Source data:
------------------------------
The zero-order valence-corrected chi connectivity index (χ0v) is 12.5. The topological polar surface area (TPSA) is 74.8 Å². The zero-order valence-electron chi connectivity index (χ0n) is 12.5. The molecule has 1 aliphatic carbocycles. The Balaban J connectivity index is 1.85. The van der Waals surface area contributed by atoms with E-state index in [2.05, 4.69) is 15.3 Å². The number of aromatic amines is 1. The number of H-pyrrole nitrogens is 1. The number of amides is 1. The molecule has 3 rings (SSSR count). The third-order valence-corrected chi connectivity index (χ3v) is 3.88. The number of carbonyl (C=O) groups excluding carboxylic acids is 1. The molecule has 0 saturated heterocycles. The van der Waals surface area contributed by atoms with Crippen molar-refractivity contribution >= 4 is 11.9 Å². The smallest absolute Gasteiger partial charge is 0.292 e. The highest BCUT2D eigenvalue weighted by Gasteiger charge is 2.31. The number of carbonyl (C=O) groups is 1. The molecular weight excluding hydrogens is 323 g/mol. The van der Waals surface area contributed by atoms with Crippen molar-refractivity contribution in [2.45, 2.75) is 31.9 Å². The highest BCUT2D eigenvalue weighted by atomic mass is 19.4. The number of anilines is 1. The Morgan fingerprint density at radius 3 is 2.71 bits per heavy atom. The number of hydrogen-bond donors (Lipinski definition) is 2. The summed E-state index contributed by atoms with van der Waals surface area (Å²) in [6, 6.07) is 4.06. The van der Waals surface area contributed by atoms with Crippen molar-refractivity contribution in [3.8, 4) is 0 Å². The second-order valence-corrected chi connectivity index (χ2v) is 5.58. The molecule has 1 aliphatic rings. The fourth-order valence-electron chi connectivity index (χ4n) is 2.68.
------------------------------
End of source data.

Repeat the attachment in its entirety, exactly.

The zero-order valence-corrected chi connectivity index (χ0v) is 12.5. The topological polar surface area (TPSA) is 74.8 Å². The zero-order valence-electron chi connectivity index (χ0n) is 12.5. The molecule has 1 aliphatic carbocycles. The Balaban J connectivity index is 1.85. The van der Waals surface area contributed by atoms with E-state index in [2.05, 4.69) is 15.3 Å². The number of aromatic amines is 1. The number of H-pyrrole nitrogens is 1. The number of amides is 1. The molecule has 3 rings (SSSR count). The third-order valence-corrected chi connectivity index (χ3v) is 3.88. The number of carbonyl (C=O) groups excluding carboxylic acids is 1. The molecule has 0 saturated heterocycles. The van der Waals surface area contributed by atoms with Crippen molar-refractivity contribution >= 4 is 11.9 Å². The smallest absolute Gasteiger partial charge is 0.292 e. The highest BCUT2D eigenvalue weighted by Gasteiger charge is 2.31. The number of carbonyl (C=O) groups is 1. The molecular weight excluding hydrogens is 323 g/mol. The van der Waals surface area contributed by atoms with Crippen molar-refractivity contribution in [2.45, 2.75) is 31.9 Å². The highest BCUT2D eigenvalue weighted by atomic mass is 19.4. The number of anilines is 1. The Morgan fingerprint density at radius 3 is 2.71 bits per heavy atom. The number of hydrogen-bond donors (Lipinski definition) is 2. The summed E-state index contributed by atoms with van der Waals surface area (Å²) in [6, 6.07) is 4.06. The van der Waals surface area contributed by atoms with Crippen molar-refractivity contribution in [3.8, 4) is 0 Å². The second-order valence-corrected chi connectivity index (χ2v) is 5.58. The molecule has 1 aliphatic rings. The fourth-order valence-electron chi connectivity index (χ4n) is 2.68.